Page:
Dealing with sick leave can be a minefield for employers, with the threat of tribunals and compensation if not handled correctly.
Apart from annual holiday, an employee might need time off work for reasons including:
Different employers have different rules on what they see as acceptable reasons for absence.
For this reason, every workplace should have its own absence policy, so it is important to be aware of pitfalls.
A recent employment tribunal case reflected the risks of adopting a pre-judged approach.
Mr C Kane vs Debmat Surfacing Ltd involved a driver for the company claiming unfair dismissal pursuant to Section 98 Employment Rights Act 1996. The driver had taken periods of absence due to ill-health, including chronic obstructive pulmonary disease.
On one such absence, from 9 March 2020 until 30 March 2020, he was seen by a manager smoking outside a social club on the first day he was off sick.
the Company called the claimant, who claimed he had “been bad in bed all day with his chest”, denying he had been in the club that day, although admitting he had the following day.
The situation was compounded on 21 March when the claimant was not able to attend work because he was shielding as directed by the NHS. On the 23 March the Company started an investigation into “dishonesty and breach of company regulations”.
In interview and subsequent correspondence, the company suggested that if Mr Kane was “unfit for work and on antibiotics, [he] shouldn’t be in the pub”, saying his actions were inappropriate and he was dismissed for a breach of trust and dishonesty.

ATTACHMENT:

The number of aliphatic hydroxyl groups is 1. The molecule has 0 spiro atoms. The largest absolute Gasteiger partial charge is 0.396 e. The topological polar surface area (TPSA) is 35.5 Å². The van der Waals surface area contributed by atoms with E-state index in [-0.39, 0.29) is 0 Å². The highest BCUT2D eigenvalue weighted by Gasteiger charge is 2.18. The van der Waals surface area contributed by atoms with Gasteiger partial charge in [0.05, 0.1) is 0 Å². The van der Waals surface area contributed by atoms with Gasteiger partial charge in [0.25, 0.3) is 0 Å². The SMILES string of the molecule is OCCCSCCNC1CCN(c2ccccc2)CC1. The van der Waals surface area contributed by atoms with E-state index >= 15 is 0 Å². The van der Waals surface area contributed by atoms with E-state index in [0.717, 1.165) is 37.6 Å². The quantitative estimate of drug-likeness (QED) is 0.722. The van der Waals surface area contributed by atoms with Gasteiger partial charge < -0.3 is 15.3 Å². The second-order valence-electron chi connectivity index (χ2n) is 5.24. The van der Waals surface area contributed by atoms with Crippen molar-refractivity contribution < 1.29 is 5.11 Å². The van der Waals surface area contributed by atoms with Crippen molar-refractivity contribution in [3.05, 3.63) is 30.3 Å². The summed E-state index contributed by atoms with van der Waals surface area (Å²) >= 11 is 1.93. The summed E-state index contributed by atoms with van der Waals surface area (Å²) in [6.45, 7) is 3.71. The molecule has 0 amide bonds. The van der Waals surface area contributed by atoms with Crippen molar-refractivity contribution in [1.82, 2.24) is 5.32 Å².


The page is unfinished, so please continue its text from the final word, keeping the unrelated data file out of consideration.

The tribunal highlighted flaws concerning the investigation, such as no written evidence, and questions on whether a fair disciplinary procedure followed. Crucially, and acknowledged by respondent, going to the Social Club while on sick leave was not deemed gross misconduct.
“There is no rule the respondent can point to which says that an employee cannot socialise in whatever way they deem appropriate whilst absent from work through illness,” the judgment states. “The respondent made a gross assumption, without evidence, the claimant should not be at the Social Club because of the nature of his condition and because he should be shielding.”
The judge concluded there would have been just a 25 per cent chance of the claimant being dismissed had the respondent had conducted a fair procedure.
On the face of it, the case is comforting for people who are off sick and concerned that they may be seen by their bosses in public, whether down at the pub or other social setting rather than being tucked up in bed.
Employers need to be aware that a cynical or selective approach to sick leave policies – especially encroaching (or passing judgment) on an employee’s personal life can backfire.
More generally, as many employers have seen a significant drop in sickness rates during the COVID-19 pandemic with the establishment of flexible working policies are a key factor, an old-school, heavy-handed approach to sick leave is just not fit for purpose.
For help and advice on matters relating to employment law, contact our expert team today.
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